Accessible Vehicles And Adaptive Mobility Equipment Q&A

Rear entry vs. side entry. Buying online. Buying used. What do you need to know to get maximum benefit for minimum expense?

Good information is the key to saving money and getting the most value for the dollar when making a big-ticket purchase like a wheelchair-accessible vehicle.

With that in mind, Seek out and find experts who truly care for answers to some common questions about adaptive mobility equipment.

Q: Can I just go to a car dealer down the street or do I need a certified mobility dealer?

A: Certified mobility dealers help consumers buy the right vehicle and adaptive mobility equipment to meet their mobility needs now and in the future. Future planning is especially important for people with muscle diseases that get progressively worse over time.

“There are so many different products out there, and technology has improved so much. We just want to help people make the right decision,” says Jim Sanders, president of Automotive Innovations based in Bridgewater, MA for over 25 years.

“Many times, consumers will go to a car dealer and buy [a vehicle] that can’t be modified or one that doesn’t fit their needs. And once you buy a vehicle, normally it’s very difficult to return it.”

The National Mobility Equipment Dealers Association (NMEDA), a nonprofit organization that provides consumer guidance and ensures quality and professionalism in the manufacturing and installation of mobility equipment. Members include mobility equipment dealers, manufacturers, driver rehabilitation specialists and other professionals.

NMEDA member-dealers must follow the safety standards established by the National Highway Traffic Safety Administration (NHTSA), in addition to NMEDA’s own stringent guidelines.

Some dealers choose to enroll in NMEDA’s Quality Assurance Program (QAP), which requires them to adhere to national motor vehicle safety standards, and use proven quality control practices to yield the highest level of performance and safety. Automotive Innovations was the First Mobility Dealer in Massachusetts to enroll and exceed the safety standards.

“The QAP dealer is audited by an outside engineering firm to verify that technicians have been trained, make sure the dealer has insurance and make sure the facility is ADA-compliant,”

So it means the QAP dealer is going above and beyond.”

Other reasons to seek out a certified mobility equipment dealer include:

They provide a link to qualified service and repair, that it’s crucial to have done on a adapted vehicle serviced.

Some manufacturers of adapted vehicles sell directly to consumers, cutting costs by cutting out the middle man, says Jim Sanders, of VMi New England, based in Bridgewater, MA.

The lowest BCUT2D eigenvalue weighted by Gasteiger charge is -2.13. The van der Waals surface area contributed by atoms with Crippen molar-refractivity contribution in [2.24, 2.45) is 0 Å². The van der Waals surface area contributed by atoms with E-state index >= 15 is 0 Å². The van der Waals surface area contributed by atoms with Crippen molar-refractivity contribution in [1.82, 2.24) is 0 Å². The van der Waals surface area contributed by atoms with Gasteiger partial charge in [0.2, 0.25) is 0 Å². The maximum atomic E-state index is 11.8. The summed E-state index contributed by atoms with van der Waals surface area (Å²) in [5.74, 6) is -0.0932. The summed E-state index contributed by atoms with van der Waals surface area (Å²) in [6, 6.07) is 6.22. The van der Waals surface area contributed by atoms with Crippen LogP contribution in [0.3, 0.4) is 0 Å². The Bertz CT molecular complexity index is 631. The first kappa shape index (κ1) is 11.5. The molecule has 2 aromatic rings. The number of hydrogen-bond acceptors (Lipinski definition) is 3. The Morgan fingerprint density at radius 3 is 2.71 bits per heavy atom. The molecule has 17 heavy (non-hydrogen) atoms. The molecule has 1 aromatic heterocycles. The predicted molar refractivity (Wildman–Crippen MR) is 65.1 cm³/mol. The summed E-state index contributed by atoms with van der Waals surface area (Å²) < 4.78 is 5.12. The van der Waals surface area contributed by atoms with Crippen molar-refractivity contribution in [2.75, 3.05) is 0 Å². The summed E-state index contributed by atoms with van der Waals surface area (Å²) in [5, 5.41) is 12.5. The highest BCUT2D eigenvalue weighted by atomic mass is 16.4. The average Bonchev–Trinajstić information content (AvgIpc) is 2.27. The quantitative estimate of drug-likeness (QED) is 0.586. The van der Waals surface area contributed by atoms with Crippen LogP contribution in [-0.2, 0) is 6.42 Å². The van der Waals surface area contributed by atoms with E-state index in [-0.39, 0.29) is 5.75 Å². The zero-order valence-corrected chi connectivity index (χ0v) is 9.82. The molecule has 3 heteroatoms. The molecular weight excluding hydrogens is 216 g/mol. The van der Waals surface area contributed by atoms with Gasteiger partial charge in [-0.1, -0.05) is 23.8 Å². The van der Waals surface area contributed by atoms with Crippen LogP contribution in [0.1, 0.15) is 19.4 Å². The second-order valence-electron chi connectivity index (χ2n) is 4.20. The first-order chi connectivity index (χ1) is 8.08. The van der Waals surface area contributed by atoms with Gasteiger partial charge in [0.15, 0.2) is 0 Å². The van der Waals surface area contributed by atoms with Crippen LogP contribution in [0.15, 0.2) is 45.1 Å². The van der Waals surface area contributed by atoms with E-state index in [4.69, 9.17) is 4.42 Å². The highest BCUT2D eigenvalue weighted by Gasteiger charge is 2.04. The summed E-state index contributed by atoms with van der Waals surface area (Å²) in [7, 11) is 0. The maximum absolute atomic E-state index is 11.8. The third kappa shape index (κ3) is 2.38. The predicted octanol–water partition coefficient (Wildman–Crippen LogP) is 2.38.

But expert assessment and “try before you buy” remain essentials for prospective buyers, with or without a dealer in the middle.

For example, We, a NMEDA QAP-certified member, send representatives to customers’ homes for assessment and test drives before they buy, and also offer unmatched service/maintenance to just about any modified vehicle including Rollx vans.

Q: Can I get a better price if I buy online rather than from a dealer?

A: As with any online shopping, the warning “buyer beware” rings true. Buying online without trying out different vehicles with different conversions can be a costly mistake. Furthermore there are many grey market converted vans being offered as quality conversions.

Online, clients are mostly shopping blind. Typically they have no idea how the vehicle they need will even work fro them, even if they have specific recommendations from a driver evaluator or occupational therapist.

“You definitely shouldn’t buy it online,” “There not trying to assess your needs by e-mail or over the phone. There just trying to sell you something.

Some online dealers even have a questionnaire on its Web site to try and give you the idea your getting what you need. But, it will never replace being able to go to a local mobility dealership and try the vans out first hand.

A mobility vehicle is probably the second-largest purchase after a house. You should see it, try it out, and make sure it’s something that will work for you. It’s horrible when people get something that they’re disappointed in.

Every vehicle is a little bit different — such as in the dimensions, electrical and fuel systems, or suspension modifications. “If you go online and buy [based] on price, you’re not really looking at the total package.”